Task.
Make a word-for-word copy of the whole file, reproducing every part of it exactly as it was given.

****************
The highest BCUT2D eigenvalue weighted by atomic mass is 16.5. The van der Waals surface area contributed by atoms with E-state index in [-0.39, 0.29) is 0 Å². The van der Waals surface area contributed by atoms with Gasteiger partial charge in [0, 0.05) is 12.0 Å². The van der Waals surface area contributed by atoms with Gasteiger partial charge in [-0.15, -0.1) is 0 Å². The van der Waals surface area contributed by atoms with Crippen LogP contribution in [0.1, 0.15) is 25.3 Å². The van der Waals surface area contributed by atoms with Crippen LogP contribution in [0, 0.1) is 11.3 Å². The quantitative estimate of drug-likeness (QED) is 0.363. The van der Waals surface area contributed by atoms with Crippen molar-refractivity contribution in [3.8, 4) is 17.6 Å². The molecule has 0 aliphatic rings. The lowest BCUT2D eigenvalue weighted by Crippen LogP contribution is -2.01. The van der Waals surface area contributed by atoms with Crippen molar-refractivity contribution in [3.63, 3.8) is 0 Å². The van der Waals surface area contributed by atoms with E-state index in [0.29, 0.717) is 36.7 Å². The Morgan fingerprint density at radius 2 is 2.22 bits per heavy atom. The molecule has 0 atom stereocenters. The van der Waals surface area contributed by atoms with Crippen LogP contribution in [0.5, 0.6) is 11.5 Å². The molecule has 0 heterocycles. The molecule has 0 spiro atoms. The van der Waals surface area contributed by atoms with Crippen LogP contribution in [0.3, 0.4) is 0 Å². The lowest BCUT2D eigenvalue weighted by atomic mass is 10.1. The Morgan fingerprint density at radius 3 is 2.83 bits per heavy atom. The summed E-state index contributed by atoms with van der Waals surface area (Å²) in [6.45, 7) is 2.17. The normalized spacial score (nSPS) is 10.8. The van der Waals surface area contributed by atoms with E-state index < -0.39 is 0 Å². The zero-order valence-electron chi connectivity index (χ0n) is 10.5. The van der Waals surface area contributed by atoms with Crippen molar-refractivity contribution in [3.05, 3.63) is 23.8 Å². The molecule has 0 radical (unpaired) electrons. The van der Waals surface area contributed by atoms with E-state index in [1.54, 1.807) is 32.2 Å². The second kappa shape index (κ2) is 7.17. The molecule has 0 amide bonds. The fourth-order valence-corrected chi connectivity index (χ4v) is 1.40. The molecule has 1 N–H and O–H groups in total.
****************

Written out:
The highest BCUT2D eigenvalue weighted by atomic mass is 16.5. The van der Waals surface area contributed by atoms with E-state index in [-0.39, 0.29) is 0 Å². The van der Waals surface area contributed by atoms with Gasteiger partial charge in [0, 0.05) is 12.0 Å². The van der Waals surface area contributed by atoms with Gasteiger partial charge in [-0.15, -0.1) is 0 Å². The van der Waals surface area contributed by atoms with Crippen LogP contribution in [0.1, 0.15) is 25.3 Å². The van der Waals surface area contributed by atoms with Crippen LogP contribution in [0, 0.1) is 11.3 Å². The quantitative estimate of drug-likeness (QED) is 0.363. The van der Waals surface area contributed by atoms with Crippen molar-refractivity contribution in [3.8, 4) is 17.6 Å². The molecule has 0 aliphatic rings. The lowest BCUT2D eigenvalue weighted by Crippen LogP contribution is -2.01. The van der Waals surface area contributed by atoms with Crippen molar-refractivity contribution in [3.63, 3.8) is 0 Å². The van der Waals surface area contributed by atoms with E-state index in [0.29, 0.717) is 36.7 Å². The Morgan fingerprint density at radius 2 is 2.22 bits per heavy atom. The molecule has 0 atom stereocenters. The van der Waals surface area contributed by atoms with Crippen LogP contribution in [0.5, 0.6) is 11.5 Å². The molecule has 0 heterocycles. The molecule has 0 spiro atoms. The van der Waals surface area contributed by atoms with Crippen LogP contribution in [0.3, 0.4) is 0 Å². The lowest BCUT2D eigenvalue weighted by atomic mass is 10.1. The Morgan fingerprint density at radius 3 is 2.83 bits per heavy atom. The summed E-state index contributed by atoms with van der Waals surface area (Å²) in [6.45, 7) is 2.17. The normalized spacial score (nSPS) is 10.8. The van der Waals surface area contributed by atoms with E-state index < -0.39 is 0 Å². The zero-order valence-electron chi connectivity index (χ0n) is 10.5. The van der Waals surface area contributed by atoms with Crippen molar-refractivity contribution in [3.05, 3.63) is 23.8 Å². The molecule has 0 radical (unpaired) electrons. The van der Waals surface area contributed by atoms with E-state index in [1.54, 1.807) is 32.2 Å². The second kappa shape index (κ2) is 7.17. The molecule has 0 amide bonds. The fourth-order valence-corrected chi connectivity index (χ4v) is 1.40. The molecule has 1 N–H and O–H groups in total.